The Future of mHealth: Healthcare Apps to Lower Insurance Costs

The Future of mHealth: Healthcare Apps to Lower Insurance Costs

Healthcare insurers are using apps to streamline patient-care systems, by connecting with and educating members, and ultimately reining in spiraling costs.

The Future of mHealth is our series that explores opportunities and challenges of mHealth, which aims to put widespread access to healthcare within the reach of those who need it most.

Several large U.S. health insurance companies, including Aetna, WellPoint and UnitedHealth Group, currently offer mobile apps that help members find network providers and perform other simple functions.

On the surface, these apps strengthen connections with members and providers. However, the mobile health revolution holds deeper implications for the insurance industry, which plans to enhance future mobile offerings to more directly impact patient health.

Ultimately, if insurers can urge members to take better care of themselves and use the system more efficiently, their membership will be healthier overall.

Insurance companies have long sent out glossy health magazines to members, beefed up websites with wellness information, and offered classes on everything from weight loss to asthma management to urge members to make healthy lifestyle changes and take charge of chronic conditions.

Insurers now plan to expand on these wellness initiatives by targeting members more directly through smartphones and tablets. As a result of fostering well-being and efficiency, insurers could help lower the burden on the healthcare system and save money.

Big Insurers Lead the Way

Several recent purchases and partnerships between insurers, app companies and the mobile industry show strong movement in this direction.

Aetna bought iTriage last fall, which makes an app that checks symptoms against common diseases, provides information on medical tests, procedures and diagnoses, and connects people to nearby healthcare facilities and doctors.

A pilot partnership between WellPoint and Verizon gave smartphones to 100 members who have chronic diseases, according to the American Medical Association. The insurance company then assigns each member a coach who is available around the clock via phone call, text message or video conference. The program aims to find out whether mobile coaching can improve self-management of chronic conditions, and could empower members to need fewer healthcare services and interventions.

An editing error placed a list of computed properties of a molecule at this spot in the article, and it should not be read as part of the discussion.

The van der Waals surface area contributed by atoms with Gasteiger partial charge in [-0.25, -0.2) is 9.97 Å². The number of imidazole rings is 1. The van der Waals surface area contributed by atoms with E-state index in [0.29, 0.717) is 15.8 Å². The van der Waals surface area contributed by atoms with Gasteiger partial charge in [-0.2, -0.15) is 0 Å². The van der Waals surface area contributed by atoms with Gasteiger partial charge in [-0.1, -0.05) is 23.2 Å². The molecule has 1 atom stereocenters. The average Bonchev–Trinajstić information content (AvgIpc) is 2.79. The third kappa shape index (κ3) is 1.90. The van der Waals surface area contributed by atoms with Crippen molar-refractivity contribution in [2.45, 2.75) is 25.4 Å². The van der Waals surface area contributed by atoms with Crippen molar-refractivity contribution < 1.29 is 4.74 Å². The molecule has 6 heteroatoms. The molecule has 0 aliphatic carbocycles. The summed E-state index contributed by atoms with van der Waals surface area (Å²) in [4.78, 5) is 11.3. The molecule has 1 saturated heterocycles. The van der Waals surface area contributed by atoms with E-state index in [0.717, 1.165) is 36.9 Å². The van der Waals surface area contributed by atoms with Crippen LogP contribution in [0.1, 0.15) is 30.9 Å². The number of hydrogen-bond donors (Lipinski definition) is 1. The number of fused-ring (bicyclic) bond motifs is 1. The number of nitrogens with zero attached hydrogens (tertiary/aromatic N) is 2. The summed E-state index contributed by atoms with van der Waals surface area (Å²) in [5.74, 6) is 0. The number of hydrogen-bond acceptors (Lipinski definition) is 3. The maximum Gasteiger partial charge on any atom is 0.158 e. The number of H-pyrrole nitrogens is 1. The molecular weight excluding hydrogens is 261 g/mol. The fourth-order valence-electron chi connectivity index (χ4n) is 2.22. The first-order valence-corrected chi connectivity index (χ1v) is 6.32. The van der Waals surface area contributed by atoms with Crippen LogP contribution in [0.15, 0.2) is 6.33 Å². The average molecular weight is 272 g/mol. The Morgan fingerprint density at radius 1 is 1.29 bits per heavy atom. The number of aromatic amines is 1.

A third large insurer, UnitedHealth Group, announced partnerships this year with app companies focusing on weight loss and fitness. By offering these apps to members under its own brand, UHG will help members stick to an exercise program, eat better and follow a weight-loss plan through a group of interactive mobile apps that encourage, inspire and motivate change.

Mobile Helps Navigate a Complex System

Health insurers say they aren’t replacing a physician’s advice with their next generation of app offerings, but simply trying to help members navigate a complex system more efficiently.

Insurance apps will soon help members decide whether a doctor’s visit is truly necessary, for example, or answer simple questions about tests to save on multiple calls to the doctor or insurance company. Functions like these aim to reduce spiraling healthcare costs and enable insurers to transform from simple claims processors to valuable resources for maintaining and improving health.

Health insurance apps reach out to professionals, as well, helping insurance companies take advantage of doctors’ increasing engagement with mobile devices to alert them to claims issues, pending changes, new procedures and other information.

As health insurance grows more complex, both doctors and patients need education and support to help the system work smoothly, and mobile apps can help insurers fill that need.

However, insurers must tread cautiously as they enter the mobile realm, emphasizing privacy protection, member safeguards, and adherence to strict medical guidelines, in an effort to avoid alienating members or providers and reduce the risk of potential legal repercussions down the road.

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